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Flat vs. rounds for a good solid rock tone.

Discussion in 'Strings [BG]' started by J.T, Mar 17, 2005.


  1. J.T

    J.T

    Mar 9, 2005
    Tulsa, Ok
    ENDORSING ARTIST: TOBIAS BASSES
    Need help here. I recently ordered a Carvin LB75-P Custom form the factory. It came by mistake w/ flats. I play mostly standard rock, a little slap here or there. I like that the flats cut through the mix real well and give that kinda vintage sound. Are there any flats that would be real good for rock, that will hold some sustain as well as give a decent bottom end. These factory one do not seem to.

    Thanks,

    Jeff
     
  2. Beefbass

    Beefbass Guest

    Feb 4, 2001
    Since you are into some slapping, I would suggest TI jazz flats.

    I like D'addario chromes on my MIM fretless with DiMarzio's. However, IME they don't seem as well suited to slapping as the TI's do.

    I have TI jazz flats on my Pbass deluxe with Nordstrand pickups. I can get tons of useful tones with this :hyper:

    Hope that helps!
     
  3. lowphatbass

    lowphatbass ****

    Feb 25, 2005
    west coast
    unless you play fretless or want mud tone get some roundwounds on there ASAP...
     
  4. J.T

    J.T

    Mar 9, 2005
    Tulsa, Ok
    ENDORSING ARTIST: TOBIAS BASSES
    Thanks for the input!

    The flats that came on it dont sound real muddy...they actually cut through the mix real well, I would just like some more sustain especially on the low end. I really like the feel of the strings. I have read some older post and the polywebs sound like a good, or the chromes as mentioned above. I guess I am looking for a "hybrid" type string, feel and cutting ability of a flat, but the growl and sustain (when called upon) of a round.
     
  5. Beefbass

    Beefbass Guest

    Feb 4, 2001

    Perhaps then some D'adarrio half rounds, or Ken Smith compressors would be just what you're looking for. :bassist:
     
  6. glwanabe

    glwanabe Guest

    Apr 21, 2002
    Hmm. Flats for rock, lets see. Oh yea, Steve Harris, he plays rock right? How about John Paul Jones, what was that group, oh yea, Led Zeppellin. They played rock, didn't they.

    Seriously, flats can do amazing things. I use Fender 9050's on my jazz. Yes they are stiffer than rounds, but you just need to adjust your fingering a little. Play them a little softer, you still get a lot of sound from them. Boost your mids and flats can really, really, have a nasty snarly growl.

    I've played rounds for a few years and now I really appreciate what flats do for a bass. They put you back into that part of the mix where your supposed to be. Are they good for slapping? Yes and no. It can be done, there just not as clear and articulate as a fresh set of rounds. I'am not much into slapping so I don't miss anything there.

    There are lots of flats, and they all have some different voices, as well as tension. You will develop stronger hands from playing them. I find there is nothing wrong with a bass player having strong hands. Search the archives here and across the www thing. lots of info out there.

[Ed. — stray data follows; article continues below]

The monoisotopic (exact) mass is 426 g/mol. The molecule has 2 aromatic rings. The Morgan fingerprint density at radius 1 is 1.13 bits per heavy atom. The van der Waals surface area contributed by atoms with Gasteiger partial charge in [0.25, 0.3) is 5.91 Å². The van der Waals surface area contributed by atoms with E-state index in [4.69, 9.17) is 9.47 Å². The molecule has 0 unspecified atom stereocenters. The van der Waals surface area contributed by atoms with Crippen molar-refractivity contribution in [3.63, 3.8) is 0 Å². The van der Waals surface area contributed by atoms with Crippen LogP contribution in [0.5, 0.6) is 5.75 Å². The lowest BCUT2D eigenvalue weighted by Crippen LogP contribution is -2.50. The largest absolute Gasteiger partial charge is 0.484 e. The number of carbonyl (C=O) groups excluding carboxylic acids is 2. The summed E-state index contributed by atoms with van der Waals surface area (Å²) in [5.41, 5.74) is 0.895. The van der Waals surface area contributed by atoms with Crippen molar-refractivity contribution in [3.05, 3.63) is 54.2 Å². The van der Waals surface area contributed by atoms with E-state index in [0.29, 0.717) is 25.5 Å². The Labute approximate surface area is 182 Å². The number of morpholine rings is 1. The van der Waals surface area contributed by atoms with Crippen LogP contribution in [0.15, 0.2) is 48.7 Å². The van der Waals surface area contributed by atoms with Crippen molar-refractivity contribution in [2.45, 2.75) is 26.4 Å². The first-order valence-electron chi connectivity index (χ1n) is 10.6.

So yea, flats, good tone!
     
  7. J.T

    J.T

    Mar 9, 2005
    Tulsa, Ok
    ENDORSING ARTIST: TOBIAS BASSES
    Appreciate it!

    I will try prolly the elixr's and the dr chomes, possiblt the ti's.
    Any objections to these strings?

    Thanks for all of your help tb!
     
  8. glwanabe

    glwanabe Guest

    Apr 21, 2002
    I've got a set of Chromes right now that I used for about a week. They are a really nice string, brighter than Fenders and less tension. They have a mid to high fundamental where the Fenders are a low to low mid sound. When these 9050's are trashed I'll throw the Chromes back on. That is another nice thing about flats, they last forever and keep pretty much the same tone. In fact, I like my flats better after three or four months more than when they are new.

    Think about this:
    Joe Osborn, 15 years on the same set of LaBella's
    James Jamerson, never changed his LaBella's
    Duck Dunn, Did not change strings very often. I've read that because of his playing style, he broke some of his flats.
     
  9. J.T

    J.T

    Mar 9, 2005
    Tulsa, Ok
    ENDORSING ARTIST: TOBIAS BASSES
    WHATS THE STORY W/ LABELLA'S? THINK THEY ARE BETTER THAN SOME POLYWEBS, CHROMES, 9050'S ETC..
     
  10. glwanabe

    glwanabe Guest

    Apr 21, 2002
    I've used Roto RS77's, Fender 9050's and the Chromes.

    I've heard the Labella's on tons of songs. Go to Ed Friedlands website and check out his gear page. He has two Precisions listed, with sound samples, rounds and Labella's.

    Listen to early Zeppelin, Roto Flats with a Jazz, Zep I or II. Both have a killer bass. Listen to "the Lemon song" Oh hell, commit the whole album, cd or whatever medium you have to memory, John Paul Jones is a God of the, Bass Olympus.

    Ok, Steve Harris plays fresh RS77's. "FRESH" like three or four hours per set. So that is maybe not the best example of flats.

    There is nothing wrong with any of them, YOU, need to decide what you like. I like 9050's with a mid boost through my Ampeg, with a pinch of compression for that loosen your bowels bass sound.
     
  11. J.T

    J.T

    Mar 9, 2005
    Tulsa, Ok
    ENDORSING ARTIST: TOBIAS BASSES
    Thanks!

    I have been playing for 10 years, but have always used rounds (who knows why) but since recieving this bass, have started to really like flats....thats why i sound like an idiot, I have no idea about flats at all! So I appreciate all the help

    TB rules!
     
  12. glwanabe

    glwanabe Guest

    Apr 21, 2002
    It's all good. Another good thing about Fender's, I can usually get them for less than 20 bucks. Chromes were 33, and Labella's can go for 35 to 60, yikes! Roto's were about 30-35.
     
  13. J.T

    J.T

    Mar 9, 2005
    Tulsa, Ok
    ENDORSING ARTIST: TOBIAS BASSES
    GETTING FROM MF, OR JUST STRINGS. ON JUST STRINGS I COULD NOT FIND POLYWEB FOR 5STRING. DOES FENDER OFFER 5STRING SETS?
     
  14. glwanabe

    glwanabe Guest

    Apr 21, 2002
    no five string sets for the 9050's. Labella does have five string sets. Just strings has good prices on Labella's